You win some, you lose some, but sometimes you can’t help but think that the collective energy of our GA Legislature was misdirected. While GA fights about who is a lobbyist and if a $0 cap or $100 cap on lobbyist-paid meals is better, fourteen other states are digging into state tax reform. Here’s hoping GA will get serious about comprehensive tax reform and have something great to pass by early next session. Now for a rundown of bills we followed in the 2013 session. Thank you for using our action alert system to contact your Representative or Senator on some of these bills. We had nearly 3,000 actions taken on just one – the Common Core Standards repeal – of nearly a dozen that were issued!
Bills that passed:
HB 140 Tuition Tax Credit got rolled into a general education bill, HB 382, and passed. The Student Scholarship Organization portion of the bill tightened up some reporting requirements and scholarship distribution rules, as well as increasing the cap on the tax credit from $52.8 million to 58 million. AFPGA supported raising the cap.
HB 142 Ethics Reform Some of the worst provisions of the original House proposal were dropped (making citizen lobbyists register, for instance,) and a cap on lobbyist to lawmaker meals and other expenses of $75 was imposed.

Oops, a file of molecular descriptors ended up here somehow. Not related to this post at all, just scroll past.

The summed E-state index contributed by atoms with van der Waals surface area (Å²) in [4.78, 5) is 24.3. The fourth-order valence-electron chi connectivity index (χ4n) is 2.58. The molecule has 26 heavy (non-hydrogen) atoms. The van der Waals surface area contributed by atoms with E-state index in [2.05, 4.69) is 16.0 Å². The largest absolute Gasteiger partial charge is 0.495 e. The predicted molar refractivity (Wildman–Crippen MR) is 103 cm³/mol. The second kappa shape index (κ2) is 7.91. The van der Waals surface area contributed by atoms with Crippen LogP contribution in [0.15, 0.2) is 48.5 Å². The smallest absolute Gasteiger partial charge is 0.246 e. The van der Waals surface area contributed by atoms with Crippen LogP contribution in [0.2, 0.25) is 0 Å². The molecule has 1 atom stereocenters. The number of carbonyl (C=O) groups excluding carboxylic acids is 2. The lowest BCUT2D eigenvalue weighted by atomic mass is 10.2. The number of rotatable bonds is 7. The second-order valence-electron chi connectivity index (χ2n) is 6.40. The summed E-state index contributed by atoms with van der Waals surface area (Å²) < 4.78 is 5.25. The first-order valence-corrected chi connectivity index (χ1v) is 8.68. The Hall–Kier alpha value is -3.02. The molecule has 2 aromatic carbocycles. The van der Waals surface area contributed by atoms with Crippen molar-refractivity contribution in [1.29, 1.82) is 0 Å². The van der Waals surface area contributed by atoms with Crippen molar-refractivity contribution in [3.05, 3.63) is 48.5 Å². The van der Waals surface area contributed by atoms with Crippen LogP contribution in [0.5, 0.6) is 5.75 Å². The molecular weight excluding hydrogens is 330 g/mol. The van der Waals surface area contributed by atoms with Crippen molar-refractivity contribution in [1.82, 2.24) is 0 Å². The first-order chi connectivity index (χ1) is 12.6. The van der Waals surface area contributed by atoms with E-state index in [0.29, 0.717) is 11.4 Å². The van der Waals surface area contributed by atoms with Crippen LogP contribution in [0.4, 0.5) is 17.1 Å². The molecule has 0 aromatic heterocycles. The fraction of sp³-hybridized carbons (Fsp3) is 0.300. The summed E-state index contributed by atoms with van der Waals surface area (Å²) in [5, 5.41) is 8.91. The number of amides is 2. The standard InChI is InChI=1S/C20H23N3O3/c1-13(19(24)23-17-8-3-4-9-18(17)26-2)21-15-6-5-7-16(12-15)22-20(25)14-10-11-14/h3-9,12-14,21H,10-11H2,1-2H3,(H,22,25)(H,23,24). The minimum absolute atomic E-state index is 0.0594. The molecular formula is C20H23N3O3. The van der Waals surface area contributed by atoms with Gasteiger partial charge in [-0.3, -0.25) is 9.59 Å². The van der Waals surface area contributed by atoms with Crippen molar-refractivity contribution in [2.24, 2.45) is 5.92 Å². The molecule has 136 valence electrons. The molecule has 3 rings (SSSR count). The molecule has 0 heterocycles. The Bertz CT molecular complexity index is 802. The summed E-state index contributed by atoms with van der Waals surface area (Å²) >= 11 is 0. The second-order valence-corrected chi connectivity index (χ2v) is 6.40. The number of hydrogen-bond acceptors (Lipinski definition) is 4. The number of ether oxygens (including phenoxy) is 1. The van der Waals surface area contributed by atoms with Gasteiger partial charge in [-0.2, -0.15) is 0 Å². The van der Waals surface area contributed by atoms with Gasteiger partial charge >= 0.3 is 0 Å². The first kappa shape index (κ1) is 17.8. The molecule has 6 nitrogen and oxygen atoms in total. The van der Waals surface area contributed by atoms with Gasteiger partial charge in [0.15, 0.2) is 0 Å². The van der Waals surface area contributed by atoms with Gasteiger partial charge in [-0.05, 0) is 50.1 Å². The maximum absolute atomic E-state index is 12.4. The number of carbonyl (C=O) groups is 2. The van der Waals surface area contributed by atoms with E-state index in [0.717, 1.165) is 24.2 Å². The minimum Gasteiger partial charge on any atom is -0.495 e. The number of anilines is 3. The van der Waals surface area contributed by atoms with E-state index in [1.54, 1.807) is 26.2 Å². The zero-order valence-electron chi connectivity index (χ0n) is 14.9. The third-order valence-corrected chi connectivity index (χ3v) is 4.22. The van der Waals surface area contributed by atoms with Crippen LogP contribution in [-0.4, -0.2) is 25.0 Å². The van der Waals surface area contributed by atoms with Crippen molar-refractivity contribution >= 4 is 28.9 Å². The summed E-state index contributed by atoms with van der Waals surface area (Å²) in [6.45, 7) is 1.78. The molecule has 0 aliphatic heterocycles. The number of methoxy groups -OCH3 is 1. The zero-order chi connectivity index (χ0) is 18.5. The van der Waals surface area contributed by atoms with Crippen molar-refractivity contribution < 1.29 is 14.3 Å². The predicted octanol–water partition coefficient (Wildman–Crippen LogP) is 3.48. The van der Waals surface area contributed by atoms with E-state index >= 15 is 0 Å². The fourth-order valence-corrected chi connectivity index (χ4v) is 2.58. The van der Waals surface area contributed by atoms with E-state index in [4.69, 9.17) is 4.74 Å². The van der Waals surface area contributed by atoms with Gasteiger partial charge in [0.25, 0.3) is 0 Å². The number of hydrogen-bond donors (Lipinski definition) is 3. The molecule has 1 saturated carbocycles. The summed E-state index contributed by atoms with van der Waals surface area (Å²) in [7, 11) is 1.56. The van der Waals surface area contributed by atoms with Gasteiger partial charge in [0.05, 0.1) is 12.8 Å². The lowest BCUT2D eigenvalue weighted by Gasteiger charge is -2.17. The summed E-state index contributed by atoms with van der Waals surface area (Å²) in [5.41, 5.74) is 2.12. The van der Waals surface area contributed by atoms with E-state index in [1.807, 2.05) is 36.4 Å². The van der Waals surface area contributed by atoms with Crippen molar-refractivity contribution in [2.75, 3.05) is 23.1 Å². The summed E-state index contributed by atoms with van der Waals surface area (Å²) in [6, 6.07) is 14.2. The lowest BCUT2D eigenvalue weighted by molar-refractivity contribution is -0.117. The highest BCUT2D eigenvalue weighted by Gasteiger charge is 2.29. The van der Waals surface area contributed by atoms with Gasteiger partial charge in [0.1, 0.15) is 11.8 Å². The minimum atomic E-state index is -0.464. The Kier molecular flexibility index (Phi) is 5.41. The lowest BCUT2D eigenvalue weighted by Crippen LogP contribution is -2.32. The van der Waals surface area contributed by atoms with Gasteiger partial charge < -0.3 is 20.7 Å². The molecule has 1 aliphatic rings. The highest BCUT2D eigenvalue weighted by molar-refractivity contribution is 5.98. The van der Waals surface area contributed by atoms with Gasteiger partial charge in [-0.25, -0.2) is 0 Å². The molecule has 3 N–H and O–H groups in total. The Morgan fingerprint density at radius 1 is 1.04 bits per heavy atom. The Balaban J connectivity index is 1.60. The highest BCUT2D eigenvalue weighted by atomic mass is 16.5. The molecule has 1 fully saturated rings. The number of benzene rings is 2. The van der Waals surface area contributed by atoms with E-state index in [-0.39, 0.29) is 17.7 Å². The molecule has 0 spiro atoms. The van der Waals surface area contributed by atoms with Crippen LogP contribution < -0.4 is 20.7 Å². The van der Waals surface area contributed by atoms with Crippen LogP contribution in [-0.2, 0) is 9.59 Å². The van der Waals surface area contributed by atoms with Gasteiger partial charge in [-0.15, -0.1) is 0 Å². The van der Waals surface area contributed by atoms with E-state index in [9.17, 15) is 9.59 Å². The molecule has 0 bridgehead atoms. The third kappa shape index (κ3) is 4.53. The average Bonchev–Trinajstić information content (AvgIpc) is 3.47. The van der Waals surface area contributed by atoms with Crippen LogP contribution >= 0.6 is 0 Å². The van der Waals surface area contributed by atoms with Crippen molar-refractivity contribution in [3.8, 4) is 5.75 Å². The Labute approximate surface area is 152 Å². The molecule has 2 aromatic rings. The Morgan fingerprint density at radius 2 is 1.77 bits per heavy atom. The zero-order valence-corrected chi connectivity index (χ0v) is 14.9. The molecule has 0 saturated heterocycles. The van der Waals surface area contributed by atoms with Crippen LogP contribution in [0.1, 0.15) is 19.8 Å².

HB 361 Paycheck Protection bill was amended and passed. The purpose was to reassert the employees right to a secret ballot for unionization efforts (as opposed to card check) and to reassert their right to leave the union membership and stop paying dues at any time.
HB 362 was rolled into SB 179 and passed. It restricted state and local entities from entering into PLA’s (Project Labor Agreements) that excluded non-union contractors from bidding on public works projects.
These bills didn’t get a vote, but may be back under consideration next year:
HB 1 Civil Forfeiture Act – AFPGA supported this bill, which protected the property rights of innocent parties and increased the burden of debt for taking someone’s belongings. Sheriffs opposed, but look how much of their budget comes from seizing assets.
HB 153 & SB 99, both Fractional Splost bills that allowed counties to have SPLOST taxes that were less than 1%, didn’t come to a vote. Either would have allowed for a less ambitious project list because they wouldn’t be stretching to spend all the money raised by a full penny SPLOST.
HB 159 Property Tax cleanup bill, would have forced counties and cities to take other non-tax related charges off the property tax bills. AFPGA supported.
HB 176 Cell Tower bill, didn’t come to a vote. It would have expedited approval for cell towers, by putting time limits on local entities for decisions.
SB 167 Common Core bill, would reject Common Core standards for GA schools. AFPGA supported.